At the undergraduate level, Dr. King teaches introductory-level Physical Geology, junior-level Lunar and Planetary Geology, and senior-level Stratigraphy.  He is one of several faculty members who offer team-taught graduate courses in sedimentary geology and stratigraphy, including Facies Analysis and Sequence Stratigraphy.  Dr. King also teaches various directed studies classes, including Impact Geology.  He is a former instructor in the Human Odyssey Program (1997-1999), and since 2003 he has taught annually in Auburn's Concepts of Science Program. From 1980 to 2000, he taught many sections of Introductory Geology (I and II), Historical Geology, Engineering Geology, Advanced Stratigraphy, and other courses under the now-ended quarter system. In addition to teaching, he is an academic advisor for undergraduate students and directs graduate-student research in his specialty areas. Since 2010, he is the Director for the Concepts of Science program at Auburn (  Dr. King's current academic (basic) research interests are related to the effect of asteroid and comet impact upon Earth history and the stratigraphic record and his applied research interests relate to sedimentary geology and energy resources on Earth, including petroleum and energy exploration. His current research projects include studies of (1) Wetumpka impact crater in Elmore County, Alabama; (2) Cretaceous-Tertiary impact-boundary stratigraphy in the Gulf Coastal plain and in Belize; (3) other impact structures, including Chesapeake Bay crater in Virginia and Flynn Creek crater in Tennessee, and (4) stratigraphy and petroleum geology of Belize, Central America. From 1980-1995, most of his work focused on facies analysis, sequence stratigraphy, sea-level dynamics, and clastic aquifer properties of eastern Alabama’s Upper Cretaceous stratigraphic section.  He maintains an interest in basic stratigraphic research, particularly in the Gulf Coastal plain and in Belize. In the past, Dr. King has studied Jurassic Smackover Limestone of south Alabama hydrocarbon basins, Waulsortian (Early Mississippian) buildups and reefs in the North American mid-continent and globally, Late Cretaceous dinosaur biogeography, lunar regolith grain sizes, chert petrology and metamorphism, and the petrography and diagenesis of limestone, chalk, and marl. He has worked as a concession geologist for petroleum exploration in Belize. He maintains a strong interest in the history of stratigraphy, which he teaches about in his Stratigraphy class. Dr. King is a former Commissioner of the North American Commission on Stratigraphic Nomenclature (1997-2000). In 1982, while doing field studies in Montgomery County, Alabama, he discovered the most complete eastern North American tyrannosaurid dinosaur, which belongs to Auburn University. He is the author of a book on this subject titled Alabama Dinosaurs. Since 1980, Dr. King has supervised about 30 geology graduate-student (MS) thesis projects. He is the author of over 100 scientific papers, over 250 scientific abstracts, and more than 50 other papers and monographs related to pedagogy and public understanding of science. With Hal Levin, he is the co-author of The Earth Through Time, 11th edition, a widely used historical geology textbook.  Dr. King's research (2009-2012) was funded by the National Aeronautics and Space Administration (NASA) and other sources.  In the recent past, his research has been funded by the Gulf Coast Association of Geological Societies, the ICDP/USGS (Chesapeake Bay crater), a Dean’s Research Initiative (Wetumpka impact crater), the National Geographic Society (clastic aquifers), Alabama Department of Economic and Community Affairs (Smackover Limestone), and Vulcan Materials Company (Wetumpka impact crater). In addition, his earlier research was funded by the National Science Foundation, Chevron USA, Atlantic-Richfield, American Chemical Society, U.S. CRDF,  USDA/CSRS/Alabama Agricultural Experiment Station, the Council on Undergraduate Research, USGS/Water Resources Research Institute, General Crude Oil Minerals, Inc., and internal Auburn University Grants-in-Aid. Dr. King was appointed by Gov. Riley as a member of the Alabama Board of Licensure for Professional Geologists (2005-2014). As an ABLPG member, he represented the academic community in Alabama on the Board and addressed Board issues related to the continuing education requirements for license renewal in Alabama. In 2007, Dr. King and Dr. Jens Ormö (CAB-Spain) hosted a GSA-sponsored international Field Forum at Wetumpka, which brought in 40 scientists from 9 countries. For learn more about the activites of this conference, go to this link -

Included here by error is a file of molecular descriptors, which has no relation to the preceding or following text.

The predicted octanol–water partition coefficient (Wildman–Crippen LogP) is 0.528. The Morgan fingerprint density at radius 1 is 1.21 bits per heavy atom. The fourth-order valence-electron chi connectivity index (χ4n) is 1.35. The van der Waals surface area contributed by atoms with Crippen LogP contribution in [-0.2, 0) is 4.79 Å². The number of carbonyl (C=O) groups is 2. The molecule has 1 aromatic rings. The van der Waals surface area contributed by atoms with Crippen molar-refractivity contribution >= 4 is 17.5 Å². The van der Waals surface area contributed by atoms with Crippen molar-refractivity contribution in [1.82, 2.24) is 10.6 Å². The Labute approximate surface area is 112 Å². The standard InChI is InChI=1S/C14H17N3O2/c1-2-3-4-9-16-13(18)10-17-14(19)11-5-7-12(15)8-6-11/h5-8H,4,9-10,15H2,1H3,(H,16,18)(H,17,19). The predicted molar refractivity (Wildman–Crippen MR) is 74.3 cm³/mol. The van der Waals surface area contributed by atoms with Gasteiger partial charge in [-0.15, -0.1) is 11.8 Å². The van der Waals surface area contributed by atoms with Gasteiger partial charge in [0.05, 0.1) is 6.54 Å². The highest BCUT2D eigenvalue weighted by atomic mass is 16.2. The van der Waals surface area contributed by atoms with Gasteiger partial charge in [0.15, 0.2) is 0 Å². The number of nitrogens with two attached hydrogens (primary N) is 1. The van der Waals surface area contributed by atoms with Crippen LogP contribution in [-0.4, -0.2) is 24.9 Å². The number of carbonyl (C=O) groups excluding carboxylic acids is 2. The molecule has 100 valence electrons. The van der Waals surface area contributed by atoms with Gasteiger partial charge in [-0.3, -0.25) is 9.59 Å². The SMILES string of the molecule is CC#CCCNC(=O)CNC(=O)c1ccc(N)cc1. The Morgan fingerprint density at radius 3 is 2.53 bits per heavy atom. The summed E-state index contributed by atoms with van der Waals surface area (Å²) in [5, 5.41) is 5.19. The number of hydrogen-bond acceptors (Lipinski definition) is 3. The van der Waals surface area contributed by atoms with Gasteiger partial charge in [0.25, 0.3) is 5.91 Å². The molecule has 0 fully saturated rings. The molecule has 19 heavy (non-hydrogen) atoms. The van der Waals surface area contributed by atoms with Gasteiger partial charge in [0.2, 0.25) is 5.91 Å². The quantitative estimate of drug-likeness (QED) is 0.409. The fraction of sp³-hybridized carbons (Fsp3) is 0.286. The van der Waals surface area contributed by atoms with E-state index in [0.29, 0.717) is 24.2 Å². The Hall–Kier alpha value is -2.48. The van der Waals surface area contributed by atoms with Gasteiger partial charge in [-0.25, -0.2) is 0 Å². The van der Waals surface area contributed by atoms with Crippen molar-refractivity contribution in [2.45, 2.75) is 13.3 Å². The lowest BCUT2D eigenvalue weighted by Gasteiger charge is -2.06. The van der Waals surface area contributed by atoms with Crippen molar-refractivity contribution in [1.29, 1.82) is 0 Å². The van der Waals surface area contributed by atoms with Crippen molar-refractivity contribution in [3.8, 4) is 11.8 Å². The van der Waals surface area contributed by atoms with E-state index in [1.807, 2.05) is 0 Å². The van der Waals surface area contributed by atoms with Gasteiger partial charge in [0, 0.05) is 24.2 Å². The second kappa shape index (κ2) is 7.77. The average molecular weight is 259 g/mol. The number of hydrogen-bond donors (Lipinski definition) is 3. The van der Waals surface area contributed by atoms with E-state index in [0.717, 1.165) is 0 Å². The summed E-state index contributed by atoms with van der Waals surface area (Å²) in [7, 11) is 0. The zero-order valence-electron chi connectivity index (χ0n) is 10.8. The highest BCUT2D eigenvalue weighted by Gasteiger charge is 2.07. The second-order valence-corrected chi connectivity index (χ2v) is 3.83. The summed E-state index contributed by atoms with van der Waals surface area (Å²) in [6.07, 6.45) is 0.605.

Selected Publications

  1. King, D. T., Jr., Morrow, J.R., Petruny, L.W., and Ormö, J., 2015, Surficial polymict impact breccia unit, Wetumpka impact structure, Alabama: Shock levels and emplacement mechanism,  in Osinski, G., and Kring, D.A., eds., Large Meteorite Impacts and Planetary Evolution V: Geological Society of America Special Paper 518, p. 149-164.
  2. Tabares Rodenas, P., J. Ormö, and D.T. King, Jr., 2013, Cosmic wabi sabi: tell-tale geomorphological imperfections in crater shapes revealed by numerical analysis: Earth and Planetary Science Letters, v. 377, p. 211-217.
  3. Wartho, J.-A., M. C. van Soest, D. T. King, Jr., and L. W. Petruny, 2012, An (U-Th)/He age for the shallow-marine Wetumpka impact structure, Alabama, USA: Meteoritics and Planetary Science, v. 47, p. 1243-1255.
  4. King, D.T., Jr. and J. Ormö, 2011, Wetumpka – a marine target impact structure examined in the field: in Garry, W.B., and Bleacher J.B., eds., Analogues for planetary exploration:Boulder, Colorado, Geological Society of America, Special Paper 483, p. 287-300.
  5. Ferrell, R., D.T. King, Jr., and L.W. Petruny, 2011, Nontronitic clay pseudomorphs of Cretaceous-Paleogene (KT) microtektites, Shell Creek, Alabama, U.S.A.: Journal of Sedimentary Research, v.81, p. 348-354.

Last updated: 10/23/2019